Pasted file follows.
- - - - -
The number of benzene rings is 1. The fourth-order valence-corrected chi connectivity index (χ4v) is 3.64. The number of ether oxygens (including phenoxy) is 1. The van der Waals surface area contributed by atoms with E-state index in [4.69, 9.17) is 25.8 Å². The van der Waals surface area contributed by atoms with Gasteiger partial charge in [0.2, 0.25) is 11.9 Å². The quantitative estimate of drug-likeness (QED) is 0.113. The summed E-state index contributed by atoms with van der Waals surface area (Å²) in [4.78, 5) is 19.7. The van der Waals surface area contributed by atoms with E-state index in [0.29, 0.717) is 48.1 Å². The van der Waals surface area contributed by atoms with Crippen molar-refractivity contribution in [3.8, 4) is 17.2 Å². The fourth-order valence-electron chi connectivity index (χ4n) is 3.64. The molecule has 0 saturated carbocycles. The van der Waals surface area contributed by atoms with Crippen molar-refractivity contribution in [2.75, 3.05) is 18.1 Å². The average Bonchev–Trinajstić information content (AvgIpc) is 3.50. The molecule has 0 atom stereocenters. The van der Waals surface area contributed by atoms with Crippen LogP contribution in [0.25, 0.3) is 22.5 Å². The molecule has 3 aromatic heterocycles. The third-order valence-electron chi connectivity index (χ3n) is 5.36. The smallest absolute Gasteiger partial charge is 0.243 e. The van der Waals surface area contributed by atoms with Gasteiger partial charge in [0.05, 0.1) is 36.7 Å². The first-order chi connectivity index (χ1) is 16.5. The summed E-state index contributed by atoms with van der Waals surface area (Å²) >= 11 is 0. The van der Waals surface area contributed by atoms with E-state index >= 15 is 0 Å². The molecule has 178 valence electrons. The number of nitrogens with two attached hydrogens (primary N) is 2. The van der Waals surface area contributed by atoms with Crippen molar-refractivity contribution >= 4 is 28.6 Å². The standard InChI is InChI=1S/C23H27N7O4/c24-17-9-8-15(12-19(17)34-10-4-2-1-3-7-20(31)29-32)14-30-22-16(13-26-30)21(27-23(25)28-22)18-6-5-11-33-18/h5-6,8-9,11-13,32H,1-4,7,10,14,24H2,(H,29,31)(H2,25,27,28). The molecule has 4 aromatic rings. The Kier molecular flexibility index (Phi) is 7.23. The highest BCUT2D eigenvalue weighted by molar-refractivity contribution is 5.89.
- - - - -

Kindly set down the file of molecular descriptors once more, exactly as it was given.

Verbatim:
The number of benzene rings is 1. The fourth-order valence-corrected chi connectivity index (χ4v) is 3.64. The number of ether oxygens (including phenoxy) is 1. The van der Waals surface area contributed by atoms with E-state index in [4.69, 9.17) is 25.8 Å². The van der Waals surface area contributed by atoms with Gasteiger partial charge in [0.2, 0.25) is 11.9 Å². The quantitative estimate of drug-likeness (QED) is 0.113. The summed E-state index contributed by atoms with van der Waals surface area (Å²) in [4.78, 5) is 19.7. The van der Waals surface area contributed by atoms with E-state index in [0.29, 0.717) is 48.1 Å². The van der Waals surface area contributed by atoms with Crippen molar-refractivity contribution in [3.8, 4) is 17.2 Å². The fourth-order valence-electron chi connectivity index (χ4n) is 3.64. The molecule has 0 saturated carbocycles. The van der Waals surface area contributed by atoms with Crippen molar-refractivity contribution in [2.75, 3.05) is 18.1 Å². The average Bonchev–Trinajstić information content (AvgIpc) is 3.50. The molecule has 0 atom stereocenters. The van der Waals surface area contributed by atoms with Crippen LogP contribution in [0.25, 0.3) is 22.5 Å². The molecule has 3 aromatic heterocycles. The third-order valence-electron chi connectivity index (χ3n) is 5.36. The smallest absolute Gasteiger partial charge is 0.243 e. The van der Waals surface area contributed by atoms with Gasteiger partial charge in [0.05, 0.1) is 36.7 Å². The first-order chi connectivity index (χ1) is 16.5. The summed E-state index contributed by atoms with van der Waals surface area (Å²) >= 11 is 0. The van der Waals surface area contributed by atoms with E-state index >= 15 is 0 Å². The molecule has 178 valence electrons. The number of nitrogens with two attached hydrogens (primary N) is 2. The van der Waals surface area contributed by atoms with Crippen molar-refractivity contribution >= 4 is 28.6 Å². The standard InChI is InChI=1S/C23H27N7O4/c24-17-9-8-15(12-19(17)34-10-4-2-1-3-7-20(31)29-32)14-30-22-16(13-26-30)21(27-23(25)28-22)18-6-5-11-33-18/h5-6,8-9,11-13,32H,1-4,7,10,14,24H2,(H,29,31)(H2,25,27,28). The molecule has 4 aromatic rings. The Kier molecular flexibility index (Phi) is 7.23. The highest BCUT2D eigenvalue weighted by molar-refractivity contribution is 5.89.